One reason why some people may behave in a dramatic, negative or chaotic way is that they feel a sense of emptiness or insecurity. They may not feel confident in themselves or their abilities, so they seek external validation and attention to fill this void. By creating drama and chaos, they can feel like they are in control and are the centre of attention.
Another reason people may behave this way is that they have learned that it’s an effective way to get attention. Perhaps they were neglected or ignored in the past (especially in childhood), and they learned that the only way to get noticed was to create drama or chaos or be negative. Over time, this behaviour may have become ingrained, and they may continue to engage in it even when it’s no longer necessary.
Dealing with Others’ Negativity
So how can we deal with people who constantly seek attention through dramatic, negative or chaotic behaviour?
Firstly, it’s essential that we don’t get dragged down by their negativity. I realise that’s easier said than done, especially if you have people-pleasing tendencies. If that’s the case, you will likely have had overly negative people in your life from childhood.
In fact, there’s a strong possibility that you developed your people-pleasing skills as an adaptive way to appease them. However, what was a brilliant tool in childhood often becomes maladaptive in adulthood.
7 Tools for Managing Negative People
1. Don’t Engage in the Drama
While it may be tempting to get involved in the drama and try to fix the situation, it’s often best to step back and avoid engaging in the behaviour.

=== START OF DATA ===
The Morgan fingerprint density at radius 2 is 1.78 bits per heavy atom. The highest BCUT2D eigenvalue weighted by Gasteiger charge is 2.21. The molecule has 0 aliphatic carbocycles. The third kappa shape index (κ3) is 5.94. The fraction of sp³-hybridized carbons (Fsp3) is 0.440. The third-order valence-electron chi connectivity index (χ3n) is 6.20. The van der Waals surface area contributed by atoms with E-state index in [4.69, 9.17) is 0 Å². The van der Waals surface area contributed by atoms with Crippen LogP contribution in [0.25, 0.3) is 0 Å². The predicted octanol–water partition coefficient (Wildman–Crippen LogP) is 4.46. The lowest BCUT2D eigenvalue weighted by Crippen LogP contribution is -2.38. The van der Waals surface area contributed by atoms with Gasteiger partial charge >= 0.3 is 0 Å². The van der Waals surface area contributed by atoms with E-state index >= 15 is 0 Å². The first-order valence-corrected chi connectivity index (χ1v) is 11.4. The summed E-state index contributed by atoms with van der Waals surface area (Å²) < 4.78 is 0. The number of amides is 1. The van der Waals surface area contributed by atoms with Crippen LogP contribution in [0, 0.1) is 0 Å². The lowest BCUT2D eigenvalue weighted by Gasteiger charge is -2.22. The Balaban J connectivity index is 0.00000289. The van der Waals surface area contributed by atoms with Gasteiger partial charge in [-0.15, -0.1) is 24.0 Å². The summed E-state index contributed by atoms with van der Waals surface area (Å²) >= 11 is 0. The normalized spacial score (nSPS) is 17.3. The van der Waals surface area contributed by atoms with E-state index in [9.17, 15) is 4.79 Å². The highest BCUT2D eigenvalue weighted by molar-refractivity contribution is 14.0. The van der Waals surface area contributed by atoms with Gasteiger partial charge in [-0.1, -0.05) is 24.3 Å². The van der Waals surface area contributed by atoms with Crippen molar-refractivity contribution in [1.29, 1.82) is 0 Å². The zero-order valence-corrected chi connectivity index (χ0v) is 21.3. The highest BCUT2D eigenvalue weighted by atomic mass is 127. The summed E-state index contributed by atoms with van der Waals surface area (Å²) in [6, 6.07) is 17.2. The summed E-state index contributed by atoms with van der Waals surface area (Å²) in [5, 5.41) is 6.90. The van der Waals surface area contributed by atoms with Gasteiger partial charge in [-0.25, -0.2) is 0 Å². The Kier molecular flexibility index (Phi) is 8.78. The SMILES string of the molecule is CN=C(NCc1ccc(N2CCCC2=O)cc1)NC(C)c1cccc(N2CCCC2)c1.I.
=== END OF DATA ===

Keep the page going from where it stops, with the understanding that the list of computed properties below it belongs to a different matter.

This can prevent the situation from escalating and can also help the person realise that their behaviour is not getting the desired results, i.e., attention.
2. Set Boundaries
If someone constantly uses you as a sounding board for their negativity, it’s critical to set boundaries. They won’t like it, and it will take a while for them to adjust. However, they definitely aren’t considering you and your well-being when they’re engaging in such behaviour.
You are equally as important as them, and you have the right to protect your own mental health and well-being. If you struggle to set boundaries, click here to read my previous article on the topic.
3. Encourage Them to Seek Support
It’s important to note that they may be struggling with deeper issues, especially if this is a relatively new behaviour for them. Offer to listen and show your support, for as long as it isn’t impacting negatively on you, but also encourage them to seek professional help from a coach or therapist.
4. Focus on the Positives
When dealing with someone who is constantly negative, it’s important to focus on the positive. Instead of engaging in negative conversations, steer the conversation towards more positive topics.
You can also point out positive things that are happening or express gratitude for the good things in your life. If you keep doing this, one of two things is like to happen: